Starling on a tree branch (c) Ian Mitchell

Starling

Although seen in their millions in the spectacular winter aerial displays, starlings have suffered a dramatic population crash in recent years. Once a common sight in both urban and rural areas of Britain, starling numbers have dropped by a staggering 92% in woodlands. These beautiful and comical birds emit a variety of chuckles and whistles along with numerous imitations of other birdsongs. From a distance they look a dull black but up close the myriad of colours in their feathers becomes visible.

Did you know?
Although commonly used to describe the aerial display, the 'murmuration' originally referred to the sound of wings rippling through the flock.

Scientific name: Sturnus vulgaris

Rank: Species

Common names:

  • Common starling,
  • European starling

Watch video clips from past programmes (19 clips)

In order to see this content you need to have an up-to-date version of Flash installed and Javascript turned on.

View all 19 video clips

Distribution

Map showing the distribution of the Starling taxa

Species range provided by WWF's Wildfinder.

The Starling can be found in a number of locations including: Africa, Asia, China, Europe, Indian subcontinent, Mediterranean, North America, Russia, United Kingdom, Wales. Find out more about these places and what else lives there.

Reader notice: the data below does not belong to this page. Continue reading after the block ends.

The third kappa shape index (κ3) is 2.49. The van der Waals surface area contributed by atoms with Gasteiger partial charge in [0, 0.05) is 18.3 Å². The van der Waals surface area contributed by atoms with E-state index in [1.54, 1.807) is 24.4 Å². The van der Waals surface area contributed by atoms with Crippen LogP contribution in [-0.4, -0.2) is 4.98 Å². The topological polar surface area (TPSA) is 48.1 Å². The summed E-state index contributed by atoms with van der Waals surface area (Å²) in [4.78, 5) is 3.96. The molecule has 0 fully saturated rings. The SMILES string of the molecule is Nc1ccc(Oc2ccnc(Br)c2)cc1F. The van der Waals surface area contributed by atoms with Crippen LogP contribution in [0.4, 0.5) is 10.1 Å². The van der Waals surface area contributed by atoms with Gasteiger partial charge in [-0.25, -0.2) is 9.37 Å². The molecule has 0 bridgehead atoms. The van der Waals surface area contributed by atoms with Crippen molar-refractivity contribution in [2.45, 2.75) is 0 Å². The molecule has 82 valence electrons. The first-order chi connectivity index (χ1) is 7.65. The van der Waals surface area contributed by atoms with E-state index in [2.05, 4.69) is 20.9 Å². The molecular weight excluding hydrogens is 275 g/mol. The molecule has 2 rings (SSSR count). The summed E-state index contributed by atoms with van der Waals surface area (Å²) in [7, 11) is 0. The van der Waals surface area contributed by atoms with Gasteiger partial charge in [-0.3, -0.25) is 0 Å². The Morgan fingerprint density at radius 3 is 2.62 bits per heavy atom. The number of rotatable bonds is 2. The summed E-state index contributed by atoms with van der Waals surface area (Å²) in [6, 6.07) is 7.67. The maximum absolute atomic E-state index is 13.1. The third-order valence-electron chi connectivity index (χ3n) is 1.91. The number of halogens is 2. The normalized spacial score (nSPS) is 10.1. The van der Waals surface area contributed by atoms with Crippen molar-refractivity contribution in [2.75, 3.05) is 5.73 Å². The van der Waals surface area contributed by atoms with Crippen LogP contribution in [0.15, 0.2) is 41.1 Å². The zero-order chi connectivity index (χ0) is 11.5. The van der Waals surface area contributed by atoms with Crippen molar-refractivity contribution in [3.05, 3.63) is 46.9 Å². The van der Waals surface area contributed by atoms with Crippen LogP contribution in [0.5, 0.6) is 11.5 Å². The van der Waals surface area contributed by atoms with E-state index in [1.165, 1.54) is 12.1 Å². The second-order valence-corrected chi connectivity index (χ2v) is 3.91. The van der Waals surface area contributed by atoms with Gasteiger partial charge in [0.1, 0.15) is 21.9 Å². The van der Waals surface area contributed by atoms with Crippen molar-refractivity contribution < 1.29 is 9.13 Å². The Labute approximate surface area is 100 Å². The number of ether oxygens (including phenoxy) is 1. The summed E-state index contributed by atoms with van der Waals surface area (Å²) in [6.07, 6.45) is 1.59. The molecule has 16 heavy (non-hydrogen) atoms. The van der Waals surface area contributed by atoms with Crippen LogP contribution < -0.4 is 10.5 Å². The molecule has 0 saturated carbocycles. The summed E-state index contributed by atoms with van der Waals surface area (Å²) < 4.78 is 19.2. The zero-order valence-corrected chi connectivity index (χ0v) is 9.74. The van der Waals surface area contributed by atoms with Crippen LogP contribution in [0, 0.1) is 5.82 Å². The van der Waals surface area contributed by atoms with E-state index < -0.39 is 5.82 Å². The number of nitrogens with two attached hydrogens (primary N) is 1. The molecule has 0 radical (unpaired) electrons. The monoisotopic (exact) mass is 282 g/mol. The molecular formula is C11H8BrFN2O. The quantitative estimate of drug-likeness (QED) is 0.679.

Habitats

The following habitats are found across the Starling distribution range. Find out more about these environments, what it takes to live there and what else inhabits them.

Additional data source: Animal Diversity Web

Conservation Status

Least Concern

  1. EX - Extinct
  2. EW
  3. CR - Threatened
  4. EN - Threatened
  5. VU - Threatened
  6. NT
  7. LC - Least concern

Year assessed: 2009

Classified by: IUCN 3.1

Classification

  1. Life
  2. Animals
  3. Vertebrates
  4. Birds
  5. Perching birds
  6. Sturnidae
  7. Sturnus
  8. Starling

BBC News about Starling

Video collections

Take a trip through the natural world with our themed collections of video clips from the natural history archive.

BBC © 2014 The BBC is not responsible for the content of external sites. Read more.

This page is best viewed in an up-to-date web browser with style sheets (CSS) enabled. While you will be able to view the content of this page in your current browser, you will not be able to get the full visual experience. Please consider upgrading your browser software or enabling style sheets (CSS) if you are able to do so.